When researching the examples for this article, queries like “block popups”, “popup blocker chrome” or “allow popups” were some of the most popular ones. They illustrate the problem perfectly.

People search for ways to disable popups all the time. Alternatively, they want to enable them again, which means something prompted them to block popups in the first place.

Popups interrupt the user journey

The idea of popups is intrusive enough. If you consider they can be modal and dimmed on top of that, it becomes unbearable.

An example of Mashable's cookie consent popup, which prevents the user from interacting with the website. It's creates a bad UX and in the UK, it's not compliant with cookie laws.

It’s almost as if you’ve opened a new tab in the visitor’s browser without their consent. The path to close a popup is slightly shorter, but the concept is virtually the same. You’ve interrupted their interaction with your website.

Considering an average session duration on websites is between one and three minutes, the traditional popup display is unacceptable. You’re definitely familiar with retail employees approaching you at the store.

They have good intentions (and your popup might too), but more often than not it’s an interruption to which you reply “no, thanks”.

Of course, there are exceptions. One of our clients has an average session duration of over 7 minutes in 2019 so far. This gives them more time to show a popup at a reasonable time. But for most websites, full-blown overlays are not only intrusive, but it’s almost never a good time to show them.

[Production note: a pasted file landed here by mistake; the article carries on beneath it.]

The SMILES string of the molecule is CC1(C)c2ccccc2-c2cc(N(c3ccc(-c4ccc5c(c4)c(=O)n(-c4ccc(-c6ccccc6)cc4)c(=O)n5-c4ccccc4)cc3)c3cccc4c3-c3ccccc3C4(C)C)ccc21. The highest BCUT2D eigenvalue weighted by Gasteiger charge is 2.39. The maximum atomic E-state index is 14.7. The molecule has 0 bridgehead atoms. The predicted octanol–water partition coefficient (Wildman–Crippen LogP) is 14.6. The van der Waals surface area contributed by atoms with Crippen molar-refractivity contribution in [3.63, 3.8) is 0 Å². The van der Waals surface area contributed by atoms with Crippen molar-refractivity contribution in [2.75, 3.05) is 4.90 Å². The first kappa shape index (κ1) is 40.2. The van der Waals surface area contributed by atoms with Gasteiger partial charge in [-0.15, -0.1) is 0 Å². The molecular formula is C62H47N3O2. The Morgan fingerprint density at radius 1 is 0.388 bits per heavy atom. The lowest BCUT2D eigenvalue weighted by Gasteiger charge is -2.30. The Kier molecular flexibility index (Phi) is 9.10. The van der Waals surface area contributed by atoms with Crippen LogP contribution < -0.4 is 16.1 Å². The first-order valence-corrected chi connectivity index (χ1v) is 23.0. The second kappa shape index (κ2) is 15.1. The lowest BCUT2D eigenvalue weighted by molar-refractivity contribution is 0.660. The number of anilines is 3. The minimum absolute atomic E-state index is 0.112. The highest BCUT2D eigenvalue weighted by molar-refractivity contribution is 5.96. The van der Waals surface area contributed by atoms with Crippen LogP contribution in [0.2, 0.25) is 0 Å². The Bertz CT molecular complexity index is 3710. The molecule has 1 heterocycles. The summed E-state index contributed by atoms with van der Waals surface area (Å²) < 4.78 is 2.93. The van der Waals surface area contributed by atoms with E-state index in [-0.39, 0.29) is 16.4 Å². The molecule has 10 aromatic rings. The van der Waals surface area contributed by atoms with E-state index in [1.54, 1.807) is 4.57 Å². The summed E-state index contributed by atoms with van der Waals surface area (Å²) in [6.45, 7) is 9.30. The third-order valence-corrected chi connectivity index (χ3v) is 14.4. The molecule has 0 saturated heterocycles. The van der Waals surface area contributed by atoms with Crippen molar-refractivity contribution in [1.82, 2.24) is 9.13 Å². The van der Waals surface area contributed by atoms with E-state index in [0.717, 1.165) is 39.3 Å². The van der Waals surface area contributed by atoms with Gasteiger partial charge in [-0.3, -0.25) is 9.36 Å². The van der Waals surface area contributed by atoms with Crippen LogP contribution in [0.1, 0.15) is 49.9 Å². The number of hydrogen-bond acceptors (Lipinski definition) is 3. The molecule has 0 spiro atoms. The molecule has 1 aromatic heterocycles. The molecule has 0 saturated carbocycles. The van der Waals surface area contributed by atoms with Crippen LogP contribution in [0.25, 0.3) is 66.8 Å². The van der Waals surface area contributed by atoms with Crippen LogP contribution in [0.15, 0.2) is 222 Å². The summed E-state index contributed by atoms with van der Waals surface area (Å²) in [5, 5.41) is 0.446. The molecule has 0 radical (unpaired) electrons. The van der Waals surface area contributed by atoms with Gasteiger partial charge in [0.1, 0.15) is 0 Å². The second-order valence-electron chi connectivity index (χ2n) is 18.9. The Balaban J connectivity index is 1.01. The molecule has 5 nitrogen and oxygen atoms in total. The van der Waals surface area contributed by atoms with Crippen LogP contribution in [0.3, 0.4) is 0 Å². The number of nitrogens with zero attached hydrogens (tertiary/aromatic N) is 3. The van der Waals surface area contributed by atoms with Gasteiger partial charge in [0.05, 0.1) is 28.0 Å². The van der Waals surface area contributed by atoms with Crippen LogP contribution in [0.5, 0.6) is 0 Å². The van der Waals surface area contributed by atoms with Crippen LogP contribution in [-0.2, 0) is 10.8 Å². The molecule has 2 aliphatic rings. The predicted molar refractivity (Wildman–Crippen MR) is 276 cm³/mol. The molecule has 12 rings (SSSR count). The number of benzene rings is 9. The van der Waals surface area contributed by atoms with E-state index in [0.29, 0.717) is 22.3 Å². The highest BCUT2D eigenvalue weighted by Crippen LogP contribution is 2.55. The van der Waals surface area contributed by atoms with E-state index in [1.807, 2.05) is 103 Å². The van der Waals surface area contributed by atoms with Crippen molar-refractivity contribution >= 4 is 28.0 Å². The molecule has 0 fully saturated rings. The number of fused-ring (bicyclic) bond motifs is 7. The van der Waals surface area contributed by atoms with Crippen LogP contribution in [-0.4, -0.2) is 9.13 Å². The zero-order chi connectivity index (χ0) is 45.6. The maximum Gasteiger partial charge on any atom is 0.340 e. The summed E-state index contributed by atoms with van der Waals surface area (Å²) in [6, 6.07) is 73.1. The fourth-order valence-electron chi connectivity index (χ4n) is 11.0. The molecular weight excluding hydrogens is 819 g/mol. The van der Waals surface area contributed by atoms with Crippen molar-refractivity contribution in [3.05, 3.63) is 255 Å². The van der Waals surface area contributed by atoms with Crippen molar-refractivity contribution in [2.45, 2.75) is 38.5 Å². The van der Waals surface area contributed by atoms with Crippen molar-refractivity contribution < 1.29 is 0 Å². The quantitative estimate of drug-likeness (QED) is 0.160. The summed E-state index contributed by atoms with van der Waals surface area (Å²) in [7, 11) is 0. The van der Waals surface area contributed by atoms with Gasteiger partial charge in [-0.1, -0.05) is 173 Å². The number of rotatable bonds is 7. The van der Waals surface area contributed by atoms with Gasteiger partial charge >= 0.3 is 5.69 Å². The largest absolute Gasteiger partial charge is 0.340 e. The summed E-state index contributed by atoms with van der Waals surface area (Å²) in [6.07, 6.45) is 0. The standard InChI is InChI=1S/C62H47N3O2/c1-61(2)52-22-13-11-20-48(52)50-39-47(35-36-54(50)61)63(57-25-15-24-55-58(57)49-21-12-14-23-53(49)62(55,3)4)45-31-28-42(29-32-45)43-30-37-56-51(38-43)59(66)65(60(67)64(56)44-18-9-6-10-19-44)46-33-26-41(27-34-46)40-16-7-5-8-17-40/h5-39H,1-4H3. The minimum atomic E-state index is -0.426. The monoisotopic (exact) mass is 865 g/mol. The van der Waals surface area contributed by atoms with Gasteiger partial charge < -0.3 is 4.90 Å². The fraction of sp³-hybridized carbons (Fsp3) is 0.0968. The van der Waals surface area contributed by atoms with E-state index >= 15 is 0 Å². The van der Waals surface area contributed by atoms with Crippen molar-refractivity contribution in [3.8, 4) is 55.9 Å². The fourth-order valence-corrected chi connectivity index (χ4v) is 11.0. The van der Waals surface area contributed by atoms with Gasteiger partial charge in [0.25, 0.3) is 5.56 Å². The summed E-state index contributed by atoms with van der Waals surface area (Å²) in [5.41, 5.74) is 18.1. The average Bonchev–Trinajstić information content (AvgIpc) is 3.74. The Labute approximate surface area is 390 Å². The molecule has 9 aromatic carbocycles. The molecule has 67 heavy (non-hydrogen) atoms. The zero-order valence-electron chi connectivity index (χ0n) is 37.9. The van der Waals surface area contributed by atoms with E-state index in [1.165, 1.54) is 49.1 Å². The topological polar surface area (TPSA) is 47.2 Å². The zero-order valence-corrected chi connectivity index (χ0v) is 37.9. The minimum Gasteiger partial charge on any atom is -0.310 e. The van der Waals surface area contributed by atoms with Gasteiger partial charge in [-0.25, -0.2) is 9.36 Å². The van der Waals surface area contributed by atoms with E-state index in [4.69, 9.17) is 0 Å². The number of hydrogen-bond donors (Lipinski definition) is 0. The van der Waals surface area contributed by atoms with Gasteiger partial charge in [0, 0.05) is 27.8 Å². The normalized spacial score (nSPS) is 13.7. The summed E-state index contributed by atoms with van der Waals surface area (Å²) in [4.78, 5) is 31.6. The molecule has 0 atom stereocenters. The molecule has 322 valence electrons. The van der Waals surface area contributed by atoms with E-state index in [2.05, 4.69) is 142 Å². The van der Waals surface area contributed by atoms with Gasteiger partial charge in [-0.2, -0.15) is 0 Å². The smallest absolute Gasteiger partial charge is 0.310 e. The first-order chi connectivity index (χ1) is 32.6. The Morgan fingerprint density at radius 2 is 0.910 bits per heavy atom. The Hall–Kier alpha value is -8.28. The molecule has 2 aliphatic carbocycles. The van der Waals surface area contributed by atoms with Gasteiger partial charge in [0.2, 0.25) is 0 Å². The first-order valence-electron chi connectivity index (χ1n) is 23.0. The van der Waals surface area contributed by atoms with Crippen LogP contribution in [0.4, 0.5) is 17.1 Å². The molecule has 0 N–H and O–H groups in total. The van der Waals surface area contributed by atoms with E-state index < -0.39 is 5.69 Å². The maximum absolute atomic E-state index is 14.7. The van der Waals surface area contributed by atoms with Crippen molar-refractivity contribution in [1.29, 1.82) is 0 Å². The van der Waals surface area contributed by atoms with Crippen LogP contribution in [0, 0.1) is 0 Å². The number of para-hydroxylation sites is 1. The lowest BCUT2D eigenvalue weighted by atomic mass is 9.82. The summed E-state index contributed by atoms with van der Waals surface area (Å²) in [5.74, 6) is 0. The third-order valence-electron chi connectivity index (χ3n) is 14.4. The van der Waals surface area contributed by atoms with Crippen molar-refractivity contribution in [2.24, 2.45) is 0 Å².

The UX aspect of displaying a popup over a popup

This issue is more common than you might think. Many websites display a popup when the visitor has just started browsing – sometimes even asking for personal details already.

To make things even worse, right after accepting the cookies Mashable shows a popup asking for permission to show notifications in the browser.

They didn’t even get time to get to know your business. Whether you’re asking them to sign up for a newsletter or offering a discount, 30 seconds in they haven’t consumed any content yet nor had the ability to browse your store. That popup is not only deemed to fail, but it will also annoy the visitor.

Popups feel like advertisements

Here at NerdCow, we’re advocates for the content-first approach. Writing for the Web is different from traditional marketing. Most popups are created by marketing teams struggling to truly understand the difference.